Susanne Fusso is a deeply devoted teacher. For over thirty years she has trained and inspired generations of students at Wesleyan University, many of them returning again and again to her courses and then going on to write theses with her. Her commitment to the material she teaches is palpable and she prepares meticulously for each course, paying close attention to details even as she conveys the essence of each work. Susanne’s courses do not only teach Russian literature and culture, but also how to be a good reader and writer. She is committed to her students’ learning, dedicating countless hours to working with students outside of class on these invaluable skills. In addition to her brilliance as a teacher, Susanne also stands out as a powerful mentor, especially for her thesis students. Beyond the weekly meetings and reading of countless drafts of chapters, she provides life guidance and inspiration that have transformed numerous lives.
Susanne has attracted the best and the brightest to Wesleyan’s Russian program and has an incredible track record of her students going on to top PhD programs and then becoming professors. Many cite her as their inspiration for this chosen path. In the words of one: “Her love of literature and culture comes out in everything she teaches, even if she’s taught it a million times. I am so lucky to have met her and I probably would not be a liberal arts teacher today, following in her footsteps, if I hadn’t.” Through her teaching, Susanne has left her imprint on the next generation of scholars and helped ensure the continued strength of our field. We are honored to be able to recognize her with this award.
Dr. Mara Sukholutskaya, Associate Professor at East Central University in Ada, Oklahoma, received her doctorate from Linguistics University in Kiev, where she was a teacher of English when she immigrated to the US in 1991—as the Soviet Union was collapsing. She found her educational niche at ECU, where she has been teaching Russian for more than 25 years. At first, Mara taught Russian along with French and Spanish, as there was no formal program in Russian studies at ECU. Her early enthusiasm for developing Russian at ECU earned her the first George Platt Award in 1998 based on her dedication to teaching and to promoting Russian studies and on leadership in teaching the Russian language in Oklahoma.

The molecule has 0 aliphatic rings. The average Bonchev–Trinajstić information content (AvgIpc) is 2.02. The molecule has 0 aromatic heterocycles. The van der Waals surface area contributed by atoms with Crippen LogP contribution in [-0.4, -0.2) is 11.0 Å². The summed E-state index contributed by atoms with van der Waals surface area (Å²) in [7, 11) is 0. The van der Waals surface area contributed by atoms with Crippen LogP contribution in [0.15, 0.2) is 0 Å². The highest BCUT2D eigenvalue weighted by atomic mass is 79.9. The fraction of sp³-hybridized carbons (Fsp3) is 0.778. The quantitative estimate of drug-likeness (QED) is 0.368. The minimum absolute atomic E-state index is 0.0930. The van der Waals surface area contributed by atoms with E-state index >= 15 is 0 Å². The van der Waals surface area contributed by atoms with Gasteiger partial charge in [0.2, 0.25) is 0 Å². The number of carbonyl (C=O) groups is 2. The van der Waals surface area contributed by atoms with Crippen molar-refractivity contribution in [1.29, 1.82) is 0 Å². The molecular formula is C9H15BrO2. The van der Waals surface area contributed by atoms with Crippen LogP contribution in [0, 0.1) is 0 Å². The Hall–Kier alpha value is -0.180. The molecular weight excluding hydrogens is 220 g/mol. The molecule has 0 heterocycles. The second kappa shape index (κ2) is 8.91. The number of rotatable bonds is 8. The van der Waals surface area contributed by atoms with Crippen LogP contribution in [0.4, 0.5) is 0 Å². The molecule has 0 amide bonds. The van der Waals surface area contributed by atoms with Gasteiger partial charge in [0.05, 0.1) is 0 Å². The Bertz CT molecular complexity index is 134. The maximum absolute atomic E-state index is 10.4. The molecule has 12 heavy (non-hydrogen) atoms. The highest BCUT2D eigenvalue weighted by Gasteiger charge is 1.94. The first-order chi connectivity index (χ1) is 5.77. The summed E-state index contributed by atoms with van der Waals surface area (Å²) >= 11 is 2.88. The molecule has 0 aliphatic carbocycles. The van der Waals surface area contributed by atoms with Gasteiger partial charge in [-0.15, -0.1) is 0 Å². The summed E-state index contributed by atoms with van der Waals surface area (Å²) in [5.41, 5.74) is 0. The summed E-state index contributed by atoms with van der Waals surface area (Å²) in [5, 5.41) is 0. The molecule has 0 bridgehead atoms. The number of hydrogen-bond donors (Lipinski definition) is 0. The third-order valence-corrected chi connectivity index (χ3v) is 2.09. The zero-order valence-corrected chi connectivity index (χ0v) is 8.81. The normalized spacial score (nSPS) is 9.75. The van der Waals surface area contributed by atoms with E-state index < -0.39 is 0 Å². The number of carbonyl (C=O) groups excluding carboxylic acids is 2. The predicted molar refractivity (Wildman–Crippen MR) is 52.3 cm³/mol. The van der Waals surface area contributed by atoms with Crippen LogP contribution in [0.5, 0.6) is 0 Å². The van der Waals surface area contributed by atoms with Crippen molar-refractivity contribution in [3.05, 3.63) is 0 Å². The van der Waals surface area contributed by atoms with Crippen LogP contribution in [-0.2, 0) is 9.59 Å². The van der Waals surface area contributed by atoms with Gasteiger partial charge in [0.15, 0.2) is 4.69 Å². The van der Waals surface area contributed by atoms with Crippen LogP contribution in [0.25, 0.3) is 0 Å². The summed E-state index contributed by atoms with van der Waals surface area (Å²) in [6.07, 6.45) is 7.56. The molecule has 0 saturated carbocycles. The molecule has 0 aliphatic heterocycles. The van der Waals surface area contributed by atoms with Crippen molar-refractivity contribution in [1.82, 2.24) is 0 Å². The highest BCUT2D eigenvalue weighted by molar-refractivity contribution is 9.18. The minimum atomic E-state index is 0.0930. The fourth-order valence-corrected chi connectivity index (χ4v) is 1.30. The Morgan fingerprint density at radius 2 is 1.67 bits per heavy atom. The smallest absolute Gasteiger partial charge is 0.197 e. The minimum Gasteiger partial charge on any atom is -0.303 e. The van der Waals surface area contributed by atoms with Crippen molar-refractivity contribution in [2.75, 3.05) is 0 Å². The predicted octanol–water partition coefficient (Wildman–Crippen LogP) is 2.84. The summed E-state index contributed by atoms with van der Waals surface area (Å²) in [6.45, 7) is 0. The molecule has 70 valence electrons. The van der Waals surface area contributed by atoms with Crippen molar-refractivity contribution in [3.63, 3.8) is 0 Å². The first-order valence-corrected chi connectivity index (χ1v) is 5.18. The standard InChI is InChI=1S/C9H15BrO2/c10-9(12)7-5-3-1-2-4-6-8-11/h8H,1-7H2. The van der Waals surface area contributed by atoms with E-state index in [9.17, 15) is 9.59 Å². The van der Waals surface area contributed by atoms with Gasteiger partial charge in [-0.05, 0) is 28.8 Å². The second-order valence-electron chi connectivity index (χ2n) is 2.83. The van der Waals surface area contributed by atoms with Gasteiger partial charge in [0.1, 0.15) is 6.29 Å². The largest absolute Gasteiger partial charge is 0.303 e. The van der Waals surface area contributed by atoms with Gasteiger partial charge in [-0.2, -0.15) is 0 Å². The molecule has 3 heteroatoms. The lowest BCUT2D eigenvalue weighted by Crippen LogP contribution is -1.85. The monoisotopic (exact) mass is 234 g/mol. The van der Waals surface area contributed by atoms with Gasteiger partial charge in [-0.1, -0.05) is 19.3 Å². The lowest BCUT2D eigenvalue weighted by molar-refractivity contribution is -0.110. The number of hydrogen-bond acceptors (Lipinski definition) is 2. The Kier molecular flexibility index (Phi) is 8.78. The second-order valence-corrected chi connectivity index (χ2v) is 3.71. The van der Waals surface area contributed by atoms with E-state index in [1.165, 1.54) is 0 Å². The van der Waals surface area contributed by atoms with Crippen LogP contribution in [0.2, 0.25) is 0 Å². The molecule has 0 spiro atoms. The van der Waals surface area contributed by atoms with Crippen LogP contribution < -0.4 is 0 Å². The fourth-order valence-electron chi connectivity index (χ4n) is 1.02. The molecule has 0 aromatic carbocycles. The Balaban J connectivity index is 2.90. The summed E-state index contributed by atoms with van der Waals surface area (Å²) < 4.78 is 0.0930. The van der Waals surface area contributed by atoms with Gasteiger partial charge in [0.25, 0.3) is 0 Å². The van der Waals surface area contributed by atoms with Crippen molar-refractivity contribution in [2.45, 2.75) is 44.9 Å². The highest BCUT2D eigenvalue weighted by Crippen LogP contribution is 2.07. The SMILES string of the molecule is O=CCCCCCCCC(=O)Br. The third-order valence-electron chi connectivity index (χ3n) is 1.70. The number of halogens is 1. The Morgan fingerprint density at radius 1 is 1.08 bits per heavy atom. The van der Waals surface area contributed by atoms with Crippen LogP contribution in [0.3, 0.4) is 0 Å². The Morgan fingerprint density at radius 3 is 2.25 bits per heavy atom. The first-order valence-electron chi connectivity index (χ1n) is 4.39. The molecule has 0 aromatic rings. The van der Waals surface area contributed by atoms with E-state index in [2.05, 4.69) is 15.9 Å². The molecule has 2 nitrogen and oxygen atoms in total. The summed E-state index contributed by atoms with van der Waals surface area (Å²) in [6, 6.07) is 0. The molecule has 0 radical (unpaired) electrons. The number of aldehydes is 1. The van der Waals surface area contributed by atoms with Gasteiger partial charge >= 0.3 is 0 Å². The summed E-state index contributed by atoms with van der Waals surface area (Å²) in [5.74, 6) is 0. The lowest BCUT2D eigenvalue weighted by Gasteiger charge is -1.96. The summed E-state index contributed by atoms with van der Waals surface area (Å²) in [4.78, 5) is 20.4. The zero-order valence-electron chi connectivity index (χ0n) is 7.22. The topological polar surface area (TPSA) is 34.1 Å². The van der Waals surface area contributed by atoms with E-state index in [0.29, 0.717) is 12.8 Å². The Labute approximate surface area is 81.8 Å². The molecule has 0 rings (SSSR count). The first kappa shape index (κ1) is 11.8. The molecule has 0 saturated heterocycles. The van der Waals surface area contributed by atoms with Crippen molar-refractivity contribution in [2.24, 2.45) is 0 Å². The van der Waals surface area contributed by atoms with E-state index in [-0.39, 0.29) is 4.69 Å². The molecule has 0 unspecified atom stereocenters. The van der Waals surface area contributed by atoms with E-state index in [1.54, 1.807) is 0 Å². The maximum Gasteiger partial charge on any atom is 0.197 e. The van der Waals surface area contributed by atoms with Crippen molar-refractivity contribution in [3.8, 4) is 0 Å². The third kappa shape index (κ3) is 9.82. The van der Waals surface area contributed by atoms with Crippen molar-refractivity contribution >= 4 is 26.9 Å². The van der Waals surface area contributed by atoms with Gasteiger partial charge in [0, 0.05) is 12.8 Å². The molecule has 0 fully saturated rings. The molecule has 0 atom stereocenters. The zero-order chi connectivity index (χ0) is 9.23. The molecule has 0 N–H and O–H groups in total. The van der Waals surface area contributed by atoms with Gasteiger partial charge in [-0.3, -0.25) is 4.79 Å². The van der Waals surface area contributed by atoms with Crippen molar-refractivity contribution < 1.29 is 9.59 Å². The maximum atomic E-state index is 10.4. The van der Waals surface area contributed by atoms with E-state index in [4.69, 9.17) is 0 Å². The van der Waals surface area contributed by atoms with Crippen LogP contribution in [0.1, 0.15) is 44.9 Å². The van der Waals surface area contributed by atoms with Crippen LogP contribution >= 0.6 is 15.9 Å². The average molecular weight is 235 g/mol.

In the years following, Mara continued to develop the Russian language and culture studies in the region when she established and directed a Russian Studies minor and created a program in Global Studies at ECU. She also was a founder of CARTA, the Central Association of Russian Teachers of America, and has served as the organization’s president for the last ten years. Committed to bring Russian language and culture to students in Oklahoma, she brought educators and presenters to Ada to share their expertise and perspectives with her classes. She joined the ACTR Board of Directors in 2002 when CARTA became an institutional member of ACTR, and has remained an active representative on the board ever since.
In 2016 Mara was awarded the prestigious “Excellence in the Teaching of Russian Language Award” at the recent CARTA Conference in Kansas City, Mo. And, last year, Mara was again recognized for her Russian language instruction with the Excellence in Classroom Teaching Award (Post-Secondary), at the Southwest Conference on Language Teaching at the Skirvin Hotel in Oklahoma City. The recipient of the award goes to an educator who teaches languages other than English and has contributed significantly to the teaching of second languages and to the profession. The instructor’s impact of the contribution must be significant in terms of the influence the individual has made on student learning. Mara has certainly made a significant impact on her students in Oklahoma, and we are delighted to honor her with this award.